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Old February 15, 2012, 05:14 PM   #1
Cornbread
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Anyone load for Ruger Blackhawk 30 cal. Carbine.

Like to here about some of your favorite loads and just some tall tails about shooting them. . .
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Old February 15, 2012, 05:58 PM   #2
steveno
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never loaded for one but I have shot one and IT IS VERY LOUD.
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Old February 15, 2012, 08:49 PM   #3
jepp2
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I load for mine. Are you going to shoot jacketed or lead?

The reason folks talk about it being so loud is because they are shooting carbine ammo in a 7.5 inch barrel handgun. So you have a lot of powder still burning when the bullet exits the barrel. If you use the correct powder the noise will be about like a 38 special unless you are loading pretty heavy.

I have some good articles on loading lead for the 30 carbine. If you are interested, PM me your email address. They give some excellent guidance for loading lead bullets.

The problem with looking for loads in the manual is that most are for carbines so the powder burn rates are really too slow for the revolver.
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Old February 15, 2012, 09:07 PM   #4
SHR970
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Quote:
steveno wrote: never loaded for one but I have shot one and IT IS VERY LOUD.
30 Carbine
357 Mag.
Case length: 1.290"
1.290"
Std. Bullet: 110 gr.
158 gr.
Powder: W296/H110, 4227, 2400,#9
W296/H110, 4227, 2400,#9
Charge: Pretty full case
Pretty full case

Why is everyone so surprised that the 30 carb. fired from a pistol is loud? It is just a smaller caliber version of the family of 1.290" cartridges....357, 41, and 44 mag. They're loud too in full house loadings. /Threadjack.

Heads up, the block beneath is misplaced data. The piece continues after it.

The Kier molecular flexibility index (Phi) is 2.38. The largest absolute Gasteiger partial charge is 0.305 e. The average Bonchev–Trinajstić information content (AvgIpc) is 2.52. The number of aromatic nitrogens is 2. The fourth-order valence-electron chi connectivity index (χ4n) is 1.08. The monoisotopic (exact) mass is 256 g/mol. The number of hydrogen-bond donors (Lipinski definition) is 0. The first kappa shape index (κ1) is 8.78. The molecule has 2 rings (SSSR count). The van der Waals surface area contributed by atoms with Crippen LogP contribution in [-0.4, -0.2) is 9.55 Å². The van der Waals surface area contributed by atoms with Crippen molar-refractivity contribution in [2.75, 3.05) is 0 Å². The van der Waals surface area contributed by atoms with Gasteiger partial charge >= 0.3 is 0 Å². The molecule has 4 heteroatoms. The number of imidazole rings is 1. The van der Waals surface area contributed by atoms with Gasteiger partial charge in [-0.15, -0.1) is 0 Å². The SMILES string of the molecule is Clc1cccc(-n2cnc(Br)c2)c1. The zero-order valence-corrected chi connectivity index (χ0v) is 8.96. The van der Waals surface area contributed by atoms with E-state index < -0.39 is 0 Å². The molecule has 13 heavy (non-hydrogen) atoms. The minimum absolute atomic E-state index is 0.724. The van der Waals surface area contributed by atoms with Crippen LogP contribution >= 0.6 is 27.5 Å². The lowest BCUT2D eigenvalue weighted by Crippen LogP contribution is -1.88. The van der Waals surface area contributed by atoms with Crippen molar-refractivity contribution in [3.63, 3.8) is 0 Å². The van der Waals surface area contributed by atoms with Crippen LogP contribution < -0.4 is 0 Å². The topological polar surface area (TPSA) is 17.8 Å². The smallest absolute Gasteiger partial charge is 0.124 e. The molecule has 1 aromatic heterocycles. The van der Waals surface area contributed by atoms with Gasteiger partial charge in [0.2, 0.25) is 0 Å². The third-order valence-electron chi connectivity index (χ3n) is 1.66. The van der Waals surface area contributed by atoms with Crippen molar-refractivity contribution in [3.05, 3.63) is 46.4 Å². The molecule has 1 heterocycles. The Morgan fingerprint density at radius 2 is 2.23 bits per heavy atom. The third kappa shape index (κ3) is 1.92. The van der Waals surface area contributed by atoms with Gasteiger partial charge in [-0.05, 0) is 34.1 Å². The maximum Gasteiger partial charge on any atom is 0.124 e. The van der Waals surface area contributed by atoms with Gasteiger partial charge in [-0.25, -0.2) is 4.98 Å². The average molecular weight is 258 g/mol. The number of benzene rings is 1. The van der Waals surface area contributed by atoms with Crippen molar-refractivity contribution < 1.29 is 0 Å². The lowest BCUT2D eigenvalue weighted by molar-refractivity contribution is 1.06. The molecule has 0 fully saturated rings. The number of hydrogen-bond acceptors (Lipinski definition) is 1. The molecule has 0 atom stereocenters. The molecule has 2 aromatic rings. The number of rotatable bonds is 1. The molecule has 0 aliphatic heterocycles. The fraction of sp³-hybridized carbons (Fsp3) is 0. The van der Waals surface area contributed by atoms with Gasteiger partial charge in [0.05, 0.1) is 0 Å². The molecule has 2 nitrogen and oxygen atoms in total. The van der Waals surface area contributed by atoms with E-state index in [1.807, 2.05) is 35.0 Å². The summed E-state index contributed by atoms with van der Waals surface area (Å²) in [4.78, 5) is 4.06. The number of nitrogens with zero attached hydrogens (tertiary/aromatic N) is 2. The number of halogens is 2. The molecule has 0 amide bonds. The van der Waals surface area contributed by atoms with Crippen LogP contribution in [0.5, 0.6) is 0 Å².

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Old February 16, 2012, 12:36 AM   #5
Sevens
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I load for a .30 Carbine Blackhawk. It's a fun and different kinda setup. I enjoy mine, but the truth is... it's kind of a PITA, really. Still enjoy it, still load for it and still shoot it.

Full-bore loads stick in the chambers, horribly, and are a monumental chore to extract. This is a shame, too, because the available meat in that gargantuan cylinder lends itself quite well to making harsh loads, but if you do... this revolver becomes a six shooter in the most genuine sense. Like as in, six shots, then go home. Also kind of an annoyance because case length is critical. Too long and you tie up the revolver something fierce. Trim them too short and the firing pin won't reach the primer and they won't fire. Of course, you need case lube to size them and a lot of elbow grease due to the tapered cartridge design. So as a revolver round... this caliber is labor-intensive at the load bench.

I have had very good luck with Berry's plated RN .30 Carbine bullets. These have a much thicker plating than most of their pistol bullets and are rated to 1,950 FPS, a speed I won't attain from a B'Hawk. Currently, I'm pushing these slugs with 12.5 grains of Alliant 2400. I brought this down a tick from 12.8 grains because those were sticking in the chambers. Could be that I might try to bump it up again, maybe my chambers are "smoother" now than a couple years back.

I've dabbled in some Blue Dot, IMR-4227 and AA#7 loads, but I'm pretty fond of 2400.
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Old February 16, 2012, 08:23 AM   #6
Cornbread
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Quote:
Originally Posted by SHR970
Why is everyone so surprised that the 30 carb. fired from a pistol is loud? It is just a smaller caliber version of the family of 1.290" cartridges....357, 41, and 44 mag. They're loud too in full house loadings.
For me and I shoot a 2 ½ and a 10 ½ barrel 44mag the mag seems to have more of a boom whereas the 30 carbine higher crack..